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, 28 (9), 1944-51

Manpower in Canadian Academic Rheumatology Units: Current Status and Future Trends. Canadian Council of Academic Rheumatologists

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  • PMID: 11550958

Manpower in Canadian Academic Rheumatology Units: Current Status and Future Trends. Canadian Council of Academic Rheumatologists

J G Hanly et al. J Rheumatol.

Abstract

Objective: To examine manpower and activity profiles of attending staff, and enrollment in training programs over 3 years in academic rheumatology units in Canada.

Methods: In 1998, the Canadian Council of Academic Rheumatologists (CCAR) established a database to annually monitor trends in manpower, activity profiles, and recruitment in 15 academic rheumatology units in Canada. Information was also collected on residents pursuing subspecialty training in rheumatology.

Results: Between 1998 and 2000, the total number of rheumatologists increased from 157 (137 adult; 20 pediatric) to 162 (139 adult; 23 pediatric). Male to female ratio was about 2:1 and mean age increased from 48 to 49 years. About 60% of rheumatologists held fulltime positions within their academic units. In the year 2000, 57% of individuals had a substantial commitment (> or = 50% time) to clinical care activities compared to 17% for research and 3% for teaching. There were 21 unfilled positions, mainly full-time in adult rheumatology, across 12 centers. A substantial commitment (> or = 50% time) for research was identified in 11 of the unfilled positions, for clinical care activities in 6, and for teaching in one. Significant barriers to recruitment as identified by 11 centers were lack of suitable applicants (9), financial resources (5), and physical resources (3). From 1998 to 2000 the number of trainees in pediatric and adult rheumatology fell from 38 to 29 and the number of active training programs from 12 to 11. The mean age of trainees was 30-32 years, with equal representation for males and females. Over the 3 years studied, funding of trainees was provided by government (range 41-51% of trainees), The Arthritis Society (21-26%), and alternative sources (23-38%). Based on current recruitment, anticipated changes in population growth, and increased prevalence of rheumatic diseases, there will be a 64% shortfall in rheumatologists required in Canada by 2026.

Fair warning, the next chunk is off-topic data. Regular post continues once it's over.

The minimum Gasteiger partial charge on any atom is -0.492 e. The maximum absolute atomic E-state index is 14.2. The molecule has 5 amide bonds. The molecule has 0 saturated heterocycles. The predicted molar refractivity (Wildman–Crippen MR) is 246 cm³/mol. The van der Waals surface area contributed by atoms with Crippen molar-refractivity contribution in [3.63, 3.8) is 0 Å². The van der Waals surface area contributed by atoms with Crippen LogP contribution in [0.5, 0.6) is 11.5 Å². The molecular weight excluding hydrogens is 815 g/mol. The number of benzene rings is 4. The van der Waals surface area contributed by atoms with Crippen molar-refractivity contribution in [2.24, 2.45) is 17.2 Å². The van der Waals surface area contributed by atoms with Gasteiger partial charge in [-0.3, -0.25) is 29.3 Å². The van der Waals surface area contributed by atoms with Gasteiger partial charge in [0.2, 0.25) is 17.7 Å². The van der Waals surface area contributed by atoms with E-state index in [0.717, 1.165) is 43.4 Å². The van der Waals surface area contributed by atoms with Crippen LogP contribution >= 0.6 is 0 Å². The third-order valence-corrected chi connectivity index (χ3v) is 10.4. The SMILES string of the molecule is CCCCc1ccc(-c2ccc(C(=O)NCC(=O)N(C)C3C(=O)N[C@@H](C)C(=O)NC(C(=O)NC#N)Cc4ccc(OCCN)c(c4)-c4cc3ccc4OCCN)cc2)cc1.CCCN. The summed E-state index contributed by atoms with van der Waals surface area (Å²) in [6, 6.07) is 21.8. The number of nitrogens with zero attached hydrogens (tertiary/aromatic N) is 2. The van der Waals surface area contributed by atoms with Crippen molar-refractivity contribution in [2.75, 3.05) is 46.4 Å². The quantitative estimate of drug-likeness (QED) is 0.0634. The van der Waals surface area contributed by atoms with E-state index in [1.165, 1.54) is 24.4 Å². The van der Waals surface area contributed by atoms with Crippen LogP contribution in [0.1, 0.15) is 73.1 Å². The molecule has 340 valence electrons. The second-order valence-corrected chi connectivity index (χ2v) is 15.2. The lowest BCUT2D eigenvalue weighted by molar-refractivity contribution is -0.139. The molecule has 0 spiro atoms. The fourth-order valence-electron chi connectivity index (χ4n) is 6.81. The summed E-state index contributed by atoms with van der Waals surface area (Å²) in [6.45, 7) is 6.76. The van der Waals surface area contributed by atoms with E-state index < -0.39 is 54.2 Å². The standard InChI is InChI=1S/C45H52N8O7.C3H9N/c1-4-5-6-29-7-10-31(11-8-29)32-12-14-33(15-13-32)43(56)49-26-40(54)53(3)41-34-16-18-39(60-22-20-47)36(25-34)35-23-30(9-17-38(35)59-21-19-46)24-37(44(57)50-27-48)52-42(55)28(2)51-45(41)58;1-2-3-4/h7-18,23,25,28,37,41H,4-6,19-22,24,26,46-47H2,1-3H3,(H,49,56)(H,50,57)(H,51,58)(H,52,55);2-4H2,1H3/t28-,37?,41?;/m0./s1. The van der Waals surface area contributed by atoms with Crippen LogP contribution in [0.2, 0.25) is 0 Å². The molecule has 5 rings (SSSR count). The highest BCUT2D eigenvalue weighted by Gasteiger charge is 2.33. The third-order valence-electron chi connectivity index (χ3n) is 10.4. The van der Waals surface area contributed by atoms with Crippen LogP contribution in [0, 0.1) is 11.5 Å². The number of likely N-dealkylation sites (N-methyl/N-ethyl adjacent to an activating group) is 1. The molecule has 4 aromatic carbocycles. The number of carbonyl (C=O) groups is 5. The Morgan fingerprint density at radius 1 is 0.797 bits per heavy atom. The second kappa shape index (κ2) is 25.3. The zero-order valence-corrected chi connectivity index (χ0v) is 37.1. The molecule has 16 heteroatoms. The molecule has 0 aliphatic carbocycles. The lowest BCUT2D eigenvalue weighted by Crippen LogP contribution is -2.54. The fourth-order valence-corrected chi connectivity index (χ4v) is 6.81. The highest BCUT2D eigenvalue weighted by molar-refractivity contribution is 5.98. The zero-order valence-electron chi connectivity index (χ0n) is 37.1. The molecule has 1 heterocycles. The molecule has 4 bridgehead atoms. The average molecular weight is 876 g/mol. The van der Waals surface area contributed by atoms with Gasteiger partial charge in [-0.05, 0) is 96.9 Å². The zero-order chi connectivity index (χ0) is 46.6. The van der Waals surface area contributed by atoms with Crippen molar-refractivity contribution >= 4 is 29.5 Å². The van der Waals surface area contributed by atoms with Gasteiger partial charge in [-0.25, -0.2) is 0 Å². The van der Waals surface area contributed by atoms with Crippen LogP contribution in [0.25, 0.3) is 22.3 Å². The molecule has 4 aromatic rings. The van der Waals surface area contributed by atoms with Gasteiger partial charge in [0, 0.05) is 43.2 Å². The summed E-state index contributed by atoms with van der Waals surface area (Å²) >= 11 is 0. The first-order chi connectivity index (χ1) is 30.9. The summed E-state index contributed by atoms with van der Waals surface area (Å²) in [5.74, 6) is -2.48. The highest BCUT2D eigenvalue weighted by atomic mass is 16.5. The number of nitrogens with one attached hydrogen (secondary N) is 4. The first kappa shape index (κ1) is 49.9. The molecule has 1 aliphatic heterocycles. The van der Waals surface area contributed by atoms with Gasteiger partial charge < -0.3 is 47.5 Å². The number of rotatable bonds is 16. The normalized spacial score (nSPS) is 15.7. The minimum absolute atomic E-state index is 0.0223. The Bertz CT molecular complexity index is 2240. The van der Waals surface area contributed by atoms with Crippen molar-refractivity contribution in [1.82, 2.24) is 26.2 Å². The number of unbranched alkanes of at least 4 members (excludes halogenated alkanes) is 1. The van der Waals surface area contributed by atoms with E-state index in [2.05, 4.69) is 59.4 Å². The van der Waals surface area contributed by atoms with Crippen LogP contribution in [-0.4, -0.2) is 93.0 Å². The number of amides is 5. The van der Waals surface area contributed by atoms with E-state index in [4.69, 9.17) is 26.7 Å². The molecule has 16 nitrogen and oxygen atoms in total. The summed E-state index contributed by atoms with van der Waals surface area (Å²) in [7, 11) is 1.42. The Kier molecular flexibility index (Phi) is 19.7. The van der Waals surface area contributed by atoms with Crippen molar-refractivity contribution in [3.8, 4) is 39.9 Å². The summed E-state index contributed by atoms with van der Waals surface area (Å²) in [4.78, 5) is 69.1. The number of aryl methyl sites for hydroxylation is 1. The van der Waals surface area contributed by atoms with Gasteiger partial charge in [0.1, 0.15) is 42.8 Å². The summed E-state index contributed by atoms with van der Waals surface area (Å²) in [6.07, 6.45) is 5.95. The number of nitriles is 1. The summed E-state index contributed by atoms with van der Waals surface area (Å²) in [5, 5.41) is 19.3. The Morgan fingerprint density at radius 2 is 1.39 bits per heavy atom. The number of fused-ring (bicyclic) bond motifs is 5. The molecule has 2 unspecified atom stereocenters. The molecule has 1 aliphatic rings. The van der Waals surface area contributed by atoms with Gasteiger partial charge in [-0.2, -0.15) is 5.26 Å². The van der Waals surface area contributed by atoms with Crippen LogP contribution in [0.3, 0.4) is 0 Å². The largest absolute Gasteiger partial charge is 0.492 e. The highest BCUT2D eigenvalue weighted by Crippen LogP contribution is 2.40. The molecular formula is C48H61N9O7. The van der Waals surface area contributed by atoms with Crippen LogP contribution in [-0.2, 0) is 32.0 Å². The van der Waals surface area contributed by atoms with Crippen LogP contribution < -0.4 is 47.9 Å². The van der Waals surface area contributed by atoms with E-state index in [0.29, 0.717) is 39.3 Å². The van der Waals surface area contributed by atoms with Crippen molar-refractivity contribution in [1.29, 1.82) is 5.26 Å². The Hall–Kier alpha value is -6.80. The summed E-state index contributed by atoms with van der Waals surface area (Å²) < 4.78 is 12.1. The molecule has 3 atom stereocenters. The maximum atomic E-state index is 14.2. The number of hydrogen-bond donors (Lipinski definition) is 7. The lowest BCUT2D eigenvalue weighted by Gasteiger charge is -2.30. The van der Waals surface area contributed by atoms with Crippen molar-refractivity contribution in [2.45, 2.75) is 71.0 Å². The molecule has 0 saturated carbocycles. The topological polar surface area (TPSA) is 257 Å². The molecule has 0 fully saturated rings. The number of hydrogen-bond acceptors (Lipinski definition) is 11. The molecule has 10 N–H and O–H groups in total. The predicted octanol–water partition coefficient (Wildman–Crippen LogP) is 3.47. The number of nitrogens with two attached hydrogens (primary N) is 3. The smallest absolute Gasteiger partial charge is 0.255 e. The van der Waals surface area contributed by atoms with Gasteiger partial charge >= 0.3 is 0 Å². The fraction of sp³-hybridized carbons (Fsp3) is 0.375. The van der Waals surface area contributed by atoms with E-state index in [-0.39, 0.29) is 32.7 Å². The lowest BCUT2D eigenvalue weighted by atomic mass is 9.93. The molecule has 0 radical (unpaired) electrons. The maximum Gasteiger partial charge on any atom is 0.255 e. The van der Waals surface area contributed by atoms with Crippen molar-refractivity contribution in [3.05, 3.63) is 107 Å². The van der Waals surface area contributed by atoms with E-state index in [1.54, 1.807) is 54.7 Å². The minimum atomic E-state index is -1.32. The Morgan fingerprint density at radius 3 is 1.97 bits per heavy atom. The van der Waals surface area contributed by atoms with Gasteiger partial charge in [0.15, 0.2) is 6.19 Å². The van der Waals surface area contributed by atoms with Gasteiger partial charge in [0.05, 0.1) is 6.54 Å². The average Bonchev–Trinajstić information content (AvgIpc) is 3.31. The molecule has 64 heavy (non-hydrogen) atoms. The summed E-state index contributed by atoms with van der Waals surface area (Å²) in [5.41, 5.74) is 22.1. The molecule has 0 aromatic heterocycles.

Conclusion: Rheumatology manpower in Canadian academic units needed to fulfill responsibilities in delivery of clinical services and academic programs is inadequate. Enrollment in rheumatology training programs is falling and is insufficient to meet the present and future manpower needs for patients with rheumatic diseases in Canada.

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